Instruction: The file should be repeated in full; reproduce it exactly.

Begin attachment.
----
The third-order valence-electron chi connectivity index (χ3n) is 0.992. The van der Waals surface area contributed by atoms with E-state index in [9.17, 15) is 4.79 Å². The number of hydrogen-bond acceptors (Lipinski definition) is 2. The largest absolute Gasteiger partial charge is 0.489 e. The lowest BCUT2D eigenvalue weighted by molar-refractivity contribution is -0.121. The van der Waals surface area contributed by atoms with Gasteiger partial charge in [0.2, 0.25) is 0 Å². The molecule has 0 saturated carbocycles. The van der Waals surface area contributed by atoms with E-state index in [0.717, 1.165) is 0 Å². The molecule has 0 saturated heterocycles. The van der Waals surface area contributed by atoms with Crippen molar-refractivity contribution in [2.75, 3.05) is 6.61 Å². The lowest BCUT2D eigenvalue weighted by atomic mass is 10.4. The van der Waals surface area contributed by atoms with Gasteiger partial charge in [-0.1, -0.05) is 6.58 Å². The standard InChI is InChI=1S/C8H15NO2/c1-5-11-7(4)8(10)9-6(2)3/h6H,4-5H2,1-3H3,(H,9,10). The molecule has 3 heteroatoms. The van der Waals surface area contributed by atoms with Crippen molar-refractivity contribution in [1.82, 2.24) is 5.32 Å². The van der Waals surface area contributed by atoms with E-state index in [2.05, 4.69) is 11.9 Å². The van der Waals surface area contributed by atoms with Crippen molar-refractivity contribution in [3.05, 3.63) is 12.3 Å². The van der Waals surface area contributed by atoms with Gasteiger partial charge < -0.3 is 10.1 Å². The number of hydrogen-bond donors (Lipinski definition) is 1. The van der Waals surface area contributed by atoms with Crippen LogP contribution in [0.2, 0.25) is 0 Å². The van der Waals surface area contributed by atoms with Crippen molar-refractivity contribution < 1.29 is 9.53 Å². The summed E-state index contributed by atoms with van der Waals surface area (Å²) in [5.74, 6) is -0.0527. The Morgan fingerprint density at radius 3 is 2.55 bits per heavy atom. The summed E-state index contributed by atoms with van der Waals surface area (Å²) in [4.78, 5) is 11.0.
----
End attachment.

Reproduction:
The third-order valence-electron chi connectivity index (χ3n) is 0.992. The van der Waals surface area contributed by atoms with E-state index in [9.17, 15) is 4.79 Å². The number of hydrogen-bond acceptors (Lipinski definition) is 2. The largest absolute Gasteiger partial charge is 0.489 e. The lowest BCUT2D eigenvalue weighted by molar-refractivity contribution is -0.121. The van der Waals surface area contributed by atoms with Gasteiger partial charge in [0.2, 0.25) is 0 Å². The molecule has 0 saturated carbocycles. The van der Waals surface area contributed by atoms with E-state index in [0.717, 1.165) is 0 Å². The molecule has 0 saturated heterocycles. The van der Waals surface area contributed by atoms with Crippen molar-refractivity contribution in [2.75, 3.05) is 6.61 Å². The lowest BCUT2D eigenvalue weighted by atomic mass is 10.4. The van der Waals surface area contributed by atoms with Gasteiger partial charge in [-0.1, -0.05) is 6.58 Å². The standard InChI is InChI=1S/C8H15NO2/c1-5-11-7(4)8(10)9-6(2)3/h6H,4-5H2,1-3H3,(H,9,10). The molecule has 3 heteroatoms. The van der Waals surface area contributed by atoms with Crippen molar-refractivity contribution in [1.82, 2.24) is 5.32 Å². The van der Waals surface area contributed by atoms with E-state index in [2.05, 4.69) is 11.9 Å². The van der Waals surface area contributed by atoms with Crippen molar-refractivity contribution in [3.05, 3.63) is 12.3 Å². The van der Waals surface area contributed by atoms with Gasteiger partial charge < -0.3 is 10.1 Å². The number of hydrogen-bond donors (Lipinski definition) is 1. The van der Waals surface area contributed by atoms with Crippen LogP contribution in [0.2, 0.25) is 0 Å². The van der Waals surface area contributed by atoms with Crippen molar-refractivity contribution < 1.29 is 9.53 Å². The summed E-state index contributed by atoms with van der Waals surface area (Å²) in [5.74, 6) is -0.0527. The Morgan fingerprint density at radius 3 is 2.55 bits per heavy atom. The summed E-state index contributed by atoms with van der Waals surface area (Å²) in [4.78, 5) is 11.0.